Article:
Friday, 14 March 2014

Review: South Park The Stick of Truth (PS3)

Gonna have myself a time

South Park, a small mountain town which has been through many different events but now the biggest war has split the town in two. The quest for the Stick of Truth. You are the new kind and are thrown into this imaginative war created by the kids if South Park but as this adventure plays out, you find out this story is a lot bigger than the imagination if a small child! As the series has shown many times before, the children of South Park's innocent games lead to world chaos. This time the Nazi Zombies are back for vengeance and you thought the game industry had had enough of this genre.

The story is told out like any normal episode and this is great for the fans but if you have no idea what South Park is, or never watched a single episode, you may find yourself lost at time. It is not necessary to watch the show to understand what is going on, as just like the show it parodies real world events. But what will be lost is that there is no real character development in the game as all the main characters have been developed within the show. Fans will understand the quirks of certain characters where as I newcomer might just find it plain silly. The art style follows in the game and this help emulate that you are actually taking part in an episode of the show. You feel like you are right in the middle of the chaos as it unfolds and it may look cheap but this is the charm of South Park - in some sequences they even manage to squeeze in the Anime characters from the episode “Fun with Weapons”.

It is amazing how the writers manage to squeeze so much into a single 22 minute episode and it is no surprise the amount of content there is in the Stick of Truth. There are many cult references for you to find including many from the show itself. It is in all good humor, but as the creators found out prior to release, that’s some of the content is deemed to offensive and had to be censored. This could have been the games downfall as some gamers will stay away from its crude humor and the stereotyping which takes places throughout the game. But, strangely enough, this is why the show, along with the Stick of Truth, I so popular. Viewers love the idea of how brave, or many stupid, the content is and this is why the game feels right. Like I mentioned before, every aspect of the show has bled into the game and you can tell that that Matt & Trey have had full contact with every step of the development.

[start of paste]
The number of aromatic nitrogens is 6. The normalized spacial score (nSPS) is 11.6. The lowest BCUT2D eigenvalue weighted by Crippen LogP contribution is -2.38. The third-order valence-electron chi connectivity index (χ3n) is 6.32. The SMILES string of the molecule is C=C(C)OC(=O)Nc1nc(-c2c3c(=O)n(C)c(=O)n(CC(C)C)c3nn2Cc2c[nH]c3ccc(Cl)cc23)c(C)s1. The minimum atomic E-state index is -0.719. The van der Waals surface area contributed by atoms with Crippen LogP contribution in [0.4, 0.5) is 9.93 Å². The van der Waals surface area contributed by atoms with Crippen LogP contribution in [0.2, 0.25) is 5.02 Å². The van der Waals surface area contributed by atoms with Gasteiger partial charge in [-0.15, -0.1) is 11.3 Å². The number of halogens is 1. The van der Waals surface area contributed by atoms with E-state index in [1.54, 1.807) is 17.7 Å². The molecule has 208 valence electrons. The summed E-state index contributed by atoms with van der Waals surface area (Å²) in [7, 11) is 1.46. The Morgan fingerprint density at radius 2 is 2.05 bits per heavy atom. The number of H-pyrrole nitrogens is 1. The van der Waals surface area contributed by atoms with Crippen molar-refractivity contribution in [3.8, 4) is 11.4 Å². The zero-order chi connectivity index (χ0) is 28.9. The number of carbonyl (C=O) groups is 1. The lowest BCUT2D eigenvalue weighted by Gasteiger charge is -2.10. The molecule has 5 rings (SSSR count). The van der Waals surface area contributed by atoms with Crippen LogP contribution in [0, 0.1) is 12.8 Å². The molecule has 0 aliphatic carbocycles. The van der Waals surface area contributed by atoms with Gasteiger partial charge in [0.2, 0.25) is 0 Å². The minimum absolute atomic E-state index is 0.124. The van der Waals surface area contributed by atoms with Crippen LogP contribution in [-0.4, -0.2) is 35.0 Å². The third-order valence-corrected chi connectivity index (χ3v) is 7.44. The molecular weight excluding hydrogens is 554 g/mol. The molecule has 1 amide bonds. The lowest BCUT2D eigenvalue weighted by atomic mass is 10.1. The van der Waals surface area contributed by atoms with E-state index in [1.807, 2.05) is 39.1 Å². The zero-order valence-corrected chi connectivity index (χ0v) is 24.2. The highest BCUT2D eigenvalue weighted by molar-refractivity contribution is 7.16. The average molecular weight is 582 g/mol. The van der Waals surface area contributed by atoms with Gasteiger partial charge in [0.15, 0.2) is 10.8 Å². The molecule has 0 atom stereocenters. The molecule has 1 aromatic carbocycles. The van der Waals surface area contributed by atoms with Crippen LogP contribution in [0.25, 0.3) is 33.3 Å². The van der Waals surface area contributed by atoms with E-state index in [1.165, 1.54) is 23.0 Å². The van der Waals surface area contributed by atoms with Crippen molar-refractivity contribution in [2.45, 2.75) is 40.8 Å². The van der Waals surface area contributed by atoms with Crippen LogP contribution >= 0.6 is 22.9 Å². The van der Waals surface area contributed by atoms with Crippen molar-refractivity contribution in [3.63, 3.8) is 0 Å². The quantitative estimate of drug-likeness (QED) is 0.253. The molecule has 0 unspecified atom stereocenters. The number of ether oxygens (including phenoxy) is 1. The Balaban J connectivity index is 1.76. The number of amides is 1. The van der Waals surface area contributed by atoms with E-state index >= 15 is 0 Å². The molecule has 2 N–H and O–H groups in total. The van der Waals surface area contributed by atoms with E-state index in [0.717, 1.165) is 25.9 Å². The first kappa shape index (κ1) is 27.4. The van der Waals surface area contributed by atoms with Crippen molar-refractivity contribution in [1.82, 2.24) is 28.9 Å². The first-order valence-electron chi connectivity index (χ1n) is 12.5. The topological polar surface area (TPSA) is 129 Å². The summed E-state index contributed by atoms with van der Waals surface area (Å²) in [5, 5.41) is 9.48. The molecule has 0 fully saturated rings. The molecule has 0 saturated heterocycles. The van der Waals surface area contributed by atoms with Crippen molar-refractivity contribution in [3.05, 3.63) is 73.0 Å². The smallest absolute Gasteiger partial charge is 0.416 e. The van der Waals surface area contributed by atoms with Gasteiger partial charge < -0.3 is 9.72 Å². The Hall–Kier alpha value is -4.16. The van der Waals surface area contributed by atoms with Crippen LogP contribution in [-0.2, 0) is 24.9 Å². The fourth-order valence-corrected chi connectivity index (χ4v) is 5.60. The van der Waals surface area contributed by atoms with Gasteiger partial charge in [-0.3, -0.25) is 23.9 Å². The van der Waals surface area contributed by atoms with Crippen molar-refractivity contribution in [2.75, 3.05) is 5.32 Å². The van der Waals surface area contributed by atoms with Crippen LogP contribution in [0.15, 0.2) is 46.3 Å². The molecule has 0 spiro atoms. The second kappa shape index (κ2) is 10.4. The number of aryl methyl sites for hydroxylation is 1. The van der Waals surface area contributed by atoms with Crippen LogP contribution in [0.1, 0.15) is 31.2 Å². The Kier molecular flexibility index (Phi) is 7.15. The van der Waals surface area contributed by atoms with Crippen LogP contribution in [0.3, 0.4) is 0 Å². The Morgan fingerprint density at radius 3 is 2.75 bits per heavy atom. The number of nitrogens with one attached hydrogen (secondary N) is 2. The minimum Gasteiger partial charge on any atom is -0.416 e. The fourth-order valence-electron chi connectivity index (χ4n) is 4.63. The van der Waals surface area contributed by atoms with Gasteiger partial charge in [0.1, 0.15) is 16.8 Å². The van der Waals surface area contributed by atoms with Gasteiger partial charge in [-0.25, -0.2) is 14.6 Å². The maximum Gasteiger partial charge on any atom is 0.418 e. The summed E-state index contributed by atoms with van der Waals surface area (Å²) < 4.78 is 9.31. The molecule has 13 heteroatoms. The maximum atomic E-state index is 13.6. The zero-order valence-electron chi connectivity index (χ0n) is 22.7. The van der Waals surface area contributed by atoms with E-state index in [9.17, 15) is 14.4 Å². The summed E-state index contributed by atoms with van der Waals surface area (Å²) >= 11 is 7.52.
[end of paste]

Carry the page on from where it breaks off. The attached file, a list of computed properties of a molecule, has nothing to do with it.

What the Stick of Truth brings to the table is that it allows fans the chance to finally explore the town in which they have invested many years in. You can go into every hours, shop and landmark. Seriously, there is not a place you cannot go - you even make it into an alien space craft and then chasing gnomes in your wall cavity. Fans of the series will believe we when I say that!

Even if you are not a huge fan of turn based combat, this is a game you should not push to the side. The charm of the show and the detail of the weapons and abilities will help you through the early parts. By the end of the game you will forget why you hated them in the first place. I mentioned that this is a story played through the imagination of the children and it really shows in the world. The weapons are items found around the town in which they have duct tapped together. There are items from their parent’s garage. Kyle’s main weapon is his dad gold club and his ability is using a leaf blower. There is even a fast travel system which uses Timmy's wheel chair like a horse and carriage. The best part of the world created is that everyone who is not part of that world, such as parents and the girls, just except it and carry on with their lives. This is all down to good writing and creating a vibrant, believable world!

I have talked a lot about the world which has been created but behind this fantastic world is the heart and soul. That is a good old fashioned "SNES era" RPG. As I mentioned it uses turned based action and boy does it works well.
You can tell that Matt & Trey controlled the look and feel of the game, whilst leaving the rpg element to Obsiden. This is a game company who has many years of rpg games under its belt and it feels like they have looked back on them to help them create an enjoyable and simple but tactical system. Early in the game you have you basic attack system. You attack, the enemies attack and then repeat. Very simple for the first half but things get twisted when buffs and de-buffs are introduced. It turns into a whole different game. You find yourself planning attacks in advance and the key thing is to know your enemy. What are their weaknesses, what are their patterns?

There are many different items which can be equipped by your character. These include weapons, both near & far range and your entire outfit. All items have different effects upon the player or enemy either when used or just worn. You will find yourself spending a lot of time, at different points in the game, mixing and matching the best items. The outfits are split into three sections and you can get a matching “uniform”, but sometimes this might not be the best combination for you. It may look pretty but when it comes to battling, it might be your downfall. This leads onto a huge failure for this part. There is no ability for you to save your current outfit. This may sound silly but there are certain points where the game changes your entire gear load out to suit the story. This happens when your title gets upgraded and when you go to bed at night. So, once the cut scene has carried out, you will be left with an inferior load out and you will have to spend more time going through all your gear to select what you had moments before. Trust me, this may sound like a tiny flaw but there are sometimes when you find yourself in a battle straight after this change and it is rather annoying.